Jim Copland (director of the Center for Legal Policy at the Manhattan Institute) wrote a piece for the Washington Post’s Think Tank Town section. Copland deplores the flight of capital from Wall Street to other financial markets. He laments,
"Since the days of America's first Treasury secretary, Alexander Hamilton, New York's financial markets have driven and sustained the nation's economy. And for the last century, companies worldwide that sought to raise capital overwhelmingly came to the United States."
Well, Jim, it’s been a long time since Hamilton was shot dead by Vice President Aaron Burr. The economy of which you speak was pretty small and pretty insular in those days. Much has changed,
"Sadly, and distressingly, that era may be coming to an end, as companies looking for money on the public markets are increasingly going to Europe or Asia. In 2005, initial public offerings of stock in Europe surpassed those in America -- in both number and dollar volume. Even as the American IPO market improved in 2006, that trend accelerated: According to PricewaterhouseCoopers, there were 651 IPOs in Europe last year, versus 224 in the U.S., and the European offerings raised almost $40 billion more dollars. China's markets, with fewer IPOs, raised 30 percent more capital than those in the United States."
Wall Street still doesn’t seem to get it. The world beyond New York has been moving in directions beyond the street’s recent notice. Have patience with them, it’s tough to keep your focus in a bubble.
Item: Would you invest with an uncle who had gone from being the family’s main pillar of support to becoming a debt-ridden bum on the street? While our investment bankers were busy taking each other to lunch, Washington pursued a fiscal and tax policy that has turned us into largest debtor in place of largest lender nation. Uncle Sam is looking a bit the worse for wear.
Item: The dollar (in all places in the world that are not the continental United States) has lost half its value in the past six years. A buck is still a buck in Manhattan, but don’t count on spending it abroad. Almost any currency is preferable and so it’s no surprise that Europe and China are getting the buzz.
I would like not to lay this on George Bush’s porch. He has enough coming down around his ears at the moment, but this situation is inescapably his and Wall Street is his co-conspirator. Everybody in the upper reaches of American wealth was making so much dough, they all forgot to watch the store. The bad rap the Democrats tried to pin on George for stripping away the tax base and fighting the most expensive war America has ever fought—without funding it—has come home to roost.
They are bound to be nervous chickens.
Item: We are broke. The world has chosen not to notice, because it is terrified of the consequences of a truly broke America, but things like IPOs opening elsewhere and the dollar going to hell are inescapable evidence. No one wants Chrysler, General Motors or Ford, certainly not at twice the price they would have paid a few years back.
Item: We are distracted. The damned war in Iraq sucks the oxygen out of all conversation about tax structure, capital investment, job creation and long-term research and development. Washington—never a straightforward place, even in the best of times—has become downright inoperable. Pharmaceutical companies have been allowed to run rampant, while airlines go broke and shove their employee liability down the disappearing taxpayers’ throat. Meanwhile, who’s investing in those Euro-Asian IPOs? American investment trusts. Capital (the last of our freedoms) is a bird on the wing.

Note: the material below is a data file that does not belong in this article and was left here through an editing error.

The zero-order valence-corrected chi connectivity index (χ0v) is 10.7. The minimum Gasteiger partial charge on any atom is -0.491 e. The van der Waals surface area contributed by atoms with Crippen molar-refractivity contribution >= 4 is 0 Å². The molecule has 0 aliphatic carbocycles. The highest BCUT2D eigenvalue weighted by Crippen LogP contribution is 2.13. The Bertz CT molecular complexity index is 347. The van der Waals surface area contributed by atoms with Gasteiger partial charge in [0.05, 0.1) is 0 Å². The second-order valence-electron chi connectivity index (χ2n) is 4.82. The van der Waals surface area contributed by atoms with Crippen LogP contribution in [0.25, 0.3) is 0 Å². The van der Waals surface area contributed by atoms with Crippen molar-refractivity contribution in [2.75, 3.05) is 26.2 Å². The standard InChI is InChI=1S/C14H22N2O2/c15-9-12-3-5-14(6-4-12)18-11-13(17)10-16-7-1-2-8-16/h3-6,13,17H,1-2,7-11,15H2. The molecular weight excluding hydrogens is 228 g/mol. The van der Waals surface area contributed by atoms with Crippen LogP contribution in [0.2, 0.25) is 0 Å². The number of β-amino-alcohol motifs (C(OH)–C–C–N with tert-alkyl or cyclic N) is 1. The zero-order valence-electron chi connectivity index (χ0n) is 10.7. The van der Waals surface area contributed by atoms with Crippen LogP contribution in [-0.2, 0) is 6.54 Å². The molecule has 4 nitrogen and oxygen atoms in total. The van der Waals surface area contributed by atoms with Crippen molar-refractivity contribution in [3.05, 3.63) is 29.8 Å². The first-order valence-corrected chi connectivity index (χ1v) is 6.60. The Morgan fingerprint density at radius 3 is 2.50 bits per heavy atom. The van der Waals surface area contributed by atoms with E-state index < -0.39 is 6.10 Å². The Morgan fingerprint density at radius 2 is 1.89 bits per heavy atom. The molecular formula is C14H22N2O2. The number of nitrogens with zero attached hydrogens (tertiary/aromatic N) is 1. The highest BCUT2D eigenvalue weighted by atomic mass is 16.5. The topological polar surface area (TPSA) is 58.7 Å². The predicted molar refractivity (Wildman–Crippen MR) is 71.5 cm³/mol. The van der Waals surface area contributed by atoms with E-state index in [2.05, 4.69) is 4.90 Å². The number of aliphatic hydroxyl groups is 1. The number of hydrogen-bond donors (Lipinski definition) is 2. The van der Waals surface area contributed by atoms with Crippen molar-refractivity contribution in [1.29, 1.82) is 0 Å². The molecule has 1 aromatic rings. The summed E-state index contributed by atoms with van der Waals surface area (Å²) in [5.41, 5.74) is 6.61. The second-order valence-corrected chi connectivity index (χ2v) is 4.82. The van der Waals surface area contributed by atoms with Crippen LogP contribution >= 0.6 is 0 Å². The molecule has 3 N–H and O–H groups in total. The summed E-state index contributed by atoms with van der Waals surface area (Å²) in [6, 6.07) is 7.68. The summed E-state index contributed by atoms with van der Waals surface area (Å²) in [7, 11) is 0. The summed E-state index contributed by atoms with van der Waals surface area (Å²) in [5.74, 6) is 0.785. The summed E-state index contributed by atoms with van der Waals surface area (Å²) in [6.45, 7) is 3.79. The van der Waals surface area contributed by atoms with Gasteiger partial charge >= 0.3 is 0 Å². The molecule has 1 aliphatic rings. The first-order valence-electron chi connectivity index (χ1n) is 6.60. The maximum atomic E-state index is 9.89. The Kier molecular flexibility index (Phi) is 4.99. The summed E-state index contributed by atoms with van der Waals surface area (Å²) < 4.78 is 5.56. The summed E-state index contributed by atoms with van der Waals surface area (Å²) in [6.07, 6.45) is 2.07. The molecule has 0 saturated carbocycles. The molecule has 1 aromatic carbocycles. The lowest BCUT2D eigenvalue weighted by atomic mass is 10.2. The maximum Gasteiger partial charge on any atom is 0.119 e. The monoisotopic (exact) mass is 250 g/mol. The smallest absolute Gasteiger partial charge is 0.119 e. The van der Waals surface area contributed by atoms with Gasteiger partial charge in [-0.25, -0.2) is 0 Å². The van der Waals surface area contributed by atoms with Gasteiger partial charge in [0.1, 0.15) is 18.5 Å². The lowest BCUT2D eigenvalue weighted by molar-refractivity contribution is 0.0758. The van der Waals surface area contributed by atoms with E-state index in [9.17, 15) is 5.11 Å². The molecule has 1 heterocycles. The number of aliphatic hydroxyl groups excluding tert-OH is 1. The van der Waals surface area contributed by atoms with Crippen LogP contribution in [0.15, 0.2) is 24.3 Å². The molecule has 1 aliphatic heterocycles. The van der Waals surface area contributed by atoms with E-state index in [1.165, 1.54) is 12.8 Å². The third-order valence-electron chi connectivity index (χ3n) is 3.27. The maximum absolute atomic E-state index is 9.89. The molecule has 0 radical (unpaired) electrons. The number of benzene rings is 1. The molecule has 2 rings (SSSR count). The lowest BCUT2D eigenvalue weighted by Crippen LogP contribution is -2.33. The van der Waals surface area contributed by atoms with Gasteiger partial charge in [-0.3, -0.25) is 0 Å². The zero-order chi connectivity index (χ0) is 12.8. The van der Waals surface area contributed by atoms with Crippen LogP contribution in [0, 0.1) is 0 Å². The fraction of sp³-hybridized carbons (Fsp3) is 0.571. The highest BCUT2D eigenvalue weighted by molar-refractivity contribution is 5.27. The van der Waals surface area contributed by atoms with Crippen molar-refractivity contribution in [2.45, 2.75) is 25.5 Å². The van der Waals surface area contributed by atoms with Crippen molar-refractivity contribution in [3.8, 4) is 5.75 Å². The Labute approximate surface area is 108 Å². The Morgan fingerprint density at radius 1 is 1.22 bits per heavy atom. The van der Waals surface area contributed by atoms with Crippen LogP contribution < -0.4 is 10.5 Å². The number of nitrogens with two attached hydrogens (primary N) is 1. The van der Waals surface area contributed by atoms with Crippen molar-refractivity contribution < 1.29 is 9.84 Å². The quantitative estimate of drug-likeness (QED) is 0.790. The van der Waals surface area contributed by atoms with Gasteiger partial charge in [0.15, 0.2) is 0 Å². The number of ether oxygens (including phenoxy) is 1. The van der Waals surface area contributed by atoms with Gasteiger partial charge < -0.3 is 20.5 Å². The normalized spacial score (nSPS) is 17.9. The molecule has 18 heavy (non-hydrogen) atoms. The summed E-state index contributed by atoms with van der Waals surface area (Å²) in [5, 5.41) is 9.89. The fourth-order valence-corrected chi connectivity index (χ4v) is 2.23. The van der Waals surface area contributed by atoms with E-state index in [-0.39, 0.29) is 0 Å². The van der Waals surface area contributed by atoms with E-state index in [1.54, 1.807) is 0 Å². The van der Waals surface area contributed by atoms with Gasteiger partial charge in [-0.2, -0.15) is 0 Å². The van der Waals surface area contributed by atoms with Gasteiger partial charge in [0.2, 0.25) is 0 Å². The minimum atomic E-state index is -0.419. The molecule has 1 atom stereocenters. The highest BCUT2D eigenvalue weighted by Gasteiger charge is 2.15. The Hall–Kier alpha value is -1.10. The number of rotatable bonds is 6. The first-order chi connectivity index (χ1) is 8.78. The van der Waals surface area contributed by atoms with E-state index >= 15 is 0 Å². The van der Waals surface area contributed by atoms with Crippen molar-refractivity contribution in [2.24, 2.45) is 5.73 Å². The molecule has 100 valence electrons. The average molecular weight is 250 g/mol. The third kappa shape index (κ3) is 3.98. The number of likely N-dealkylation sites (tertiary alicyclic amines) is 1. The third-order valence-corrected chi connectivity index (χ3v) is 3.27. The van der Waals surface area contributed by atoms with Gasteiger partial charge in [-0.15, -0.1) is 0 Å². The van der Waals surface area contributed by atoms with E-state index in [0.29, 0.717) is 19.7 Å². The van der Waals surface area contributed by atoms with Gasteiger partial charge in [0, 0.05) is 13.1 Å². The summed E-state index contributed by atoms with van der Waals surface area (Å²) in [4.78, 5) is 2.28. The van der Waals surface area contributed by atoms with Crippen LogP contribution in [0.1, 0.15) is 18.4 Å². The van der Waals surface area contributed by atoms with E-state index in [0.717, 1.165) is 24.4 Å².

"What explains the reversal of fortune for American capital markets? No fewer than three comprehensive studies in the past sixth months have sought answers, drafted respectively by a task force loosely formed by Treasury Secretary Hank Paulson; a blue-ribbon panel sponsored by the U.S. Chamber of Commerce; and the consulting firm McKinsey and Company (where I once worked), hired by New York's mayor and senior U.S. Senator, Mike Bloomberg and Chuck Schumer.
"Two common threads emerged from these in-depth reviews. First, America's securities regulations have become overly burdensome, especially for smaller companies. The Sarbanes-Oxley reforms of 2002 -- well-intentioned to correct the frauds that led to the collapse of Enron and WorldCom -- have proved far more expensive to implement than anticipated. And with increased threats of criminal sanctions for corporate managers, directors, and auditors, the leaders of publicly traded companies in America have had to devote far more time to accounting and compliance issues than to growing their businesses."
Hard as it may be to believe, Wall Street thinks if we could only free our corporate environment to get back to the accounting scandals and executive malfeasance of the recent past, all would be well. Jim Copland is shilling for those who are mostly in prison these days.
"Thoughtful regulation is important to facilitate share pricing and to prevent corporate managers from defrauding their investors, but our anger over past corporate misconduct should not blind us to the real risks to common shareholders if American companies leave our markets."
That is such a prejudiced piece of in-house-manship that Copland hardly deserves a further audience, at least not in the guise of independent policymaking. Manhattan Institute claims to flog a free-market based advocacy in all aspects of society. What could possibly be more ‘free market’ than the flight of capital to more attractive investment destinations?
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